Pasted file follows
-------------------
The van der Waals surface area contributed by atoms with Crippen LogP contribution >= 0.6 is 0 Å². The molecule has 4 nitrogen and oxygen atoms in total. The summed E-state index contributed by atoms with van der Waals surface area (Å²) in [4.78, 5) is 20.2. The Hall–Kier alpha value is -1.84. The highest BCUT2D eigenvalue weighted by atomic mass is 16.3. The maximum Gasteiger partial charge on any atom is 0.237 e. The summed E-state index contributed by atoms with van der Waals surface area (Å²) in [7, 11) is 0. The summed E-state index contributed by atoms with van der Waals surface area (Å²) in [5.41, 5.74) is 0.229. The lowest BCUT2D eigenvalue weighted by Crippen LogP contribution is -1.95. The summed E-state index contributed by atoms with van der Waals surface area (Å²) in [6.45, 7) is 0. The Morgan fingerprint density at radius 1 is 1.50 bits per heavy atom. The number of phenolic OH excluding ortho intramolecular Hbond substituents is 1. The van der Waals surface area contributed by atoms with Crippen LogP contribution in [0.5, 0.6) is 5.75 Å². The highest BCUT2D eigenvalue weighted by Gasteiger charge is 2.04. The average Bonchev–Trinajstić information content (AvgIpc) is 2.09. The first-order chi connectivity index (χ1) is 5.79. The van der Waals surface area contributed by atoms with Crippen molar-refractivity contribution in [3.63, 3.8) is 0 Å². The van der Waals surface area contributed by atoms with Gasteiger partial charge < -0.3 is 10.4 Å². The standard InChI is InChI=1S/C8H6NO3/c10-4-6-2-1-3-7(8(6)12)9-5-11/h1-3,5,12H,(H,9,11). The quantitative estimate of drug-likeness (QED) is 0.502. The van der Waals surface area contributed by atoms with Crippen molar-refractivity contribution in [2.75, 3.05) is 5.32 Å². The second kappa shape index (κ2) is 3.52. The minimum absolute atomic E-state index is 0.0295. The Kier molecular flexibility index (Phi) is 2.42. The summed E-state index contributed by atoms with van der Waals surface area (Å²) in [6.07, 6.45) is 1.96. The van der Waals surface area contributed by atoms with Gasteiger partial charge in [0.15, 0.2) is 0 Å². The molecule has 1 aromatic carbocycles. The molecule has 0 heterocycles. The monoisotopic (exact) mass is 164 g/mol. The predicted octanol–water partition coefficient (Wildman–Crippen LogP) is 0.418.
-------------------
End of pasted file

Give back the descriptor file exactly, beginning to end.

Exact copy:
The van der Waals surface area contributed by atoms with Crippen LogP contribution >= 0.6 is 0 Å². The molecule has 4 nitrogen and oxygen atoms in total. The summed E-state index contributed by atoms with van der Waals surface area (Å²) in [4.78, 5) is 20.2. The Hall–Kier alpha value is -1.84. The highest BCUT2D eigenvalue weighted by atomic mass is 16.3. The maximum Gasteiger partial charge on any atom is 0.237 e. The summed E-state index contributed by atoms with van der Waals surface area (Å²) in [7, 11) is 0. The summed E-state index contributed by atoms with van der Waals surface area (Å²) in [5.41, 5.74) is 0.229. The lowest BCUT2D eigenvalue weighted by Crippen LogP contribution is -1.95. The summed E-state index contributed by atoms with van der Waals surface area (Å²) in [6.45, 7) is 0. The Morgan fingerprint density at radius 1 is 1.50 bits per heavy atom. The number of phenolic OH excluding ortho intramolecular Hbond substituents is 1. The van der Waals surface area contributed by atoms with Crippen LogP contribution in [0.5, 0.6) is 5.75 Å². The highest BCUT2D eigenvalue weighted by Gasteiger charge is 2.04. The average Bonchev–Trinajstić information content (AvgIpc) is 2.09. The first-order chi connectivity index (χ1) is 5.79. The van der Waals surface area contributed by atoms with Crippen molar-refractivity contribution in [3.63, 3.8) is 0 Å². The van der Waals surface area contributed by atoms with Gasteiger partial charge < -0.3 is 10.4 Å². The standard InChI is InChI=1S/C8H6NO3/c10-4-6-2-1-3-7(8(6)12)9-5-11/h1-3,5,12H,(H,9,11). The quantitative estimate of drug-likeness (QED) is 0.502. The van der Waals surface area contributed by atoms with Crippen molar-refractivity contribution in [2.75, 3.05) is 5.32 Å². The second kappa shape index (κ2) is 3.52. The minimum absolute atomic E-state index is 0.0295. The Kier molecular flexibility index (Phi) is 2.42. The summed E-state index contributed by atoms with van der Waals surface area (Å²) in [6.07, 6.45) is 1.96. The van der Waals surface area contributed by atoms with Gasteiger partial charge in [0.15, 0.2) is 0 Å². The molecule has 1 aromatic carbocycles. The molecule has 0 heterocycles. The monoisotopic (exact) mass is 164 g/mol. The predicted octanol–water partition coefficient (Wildman–Crippen LogP) is 0.418.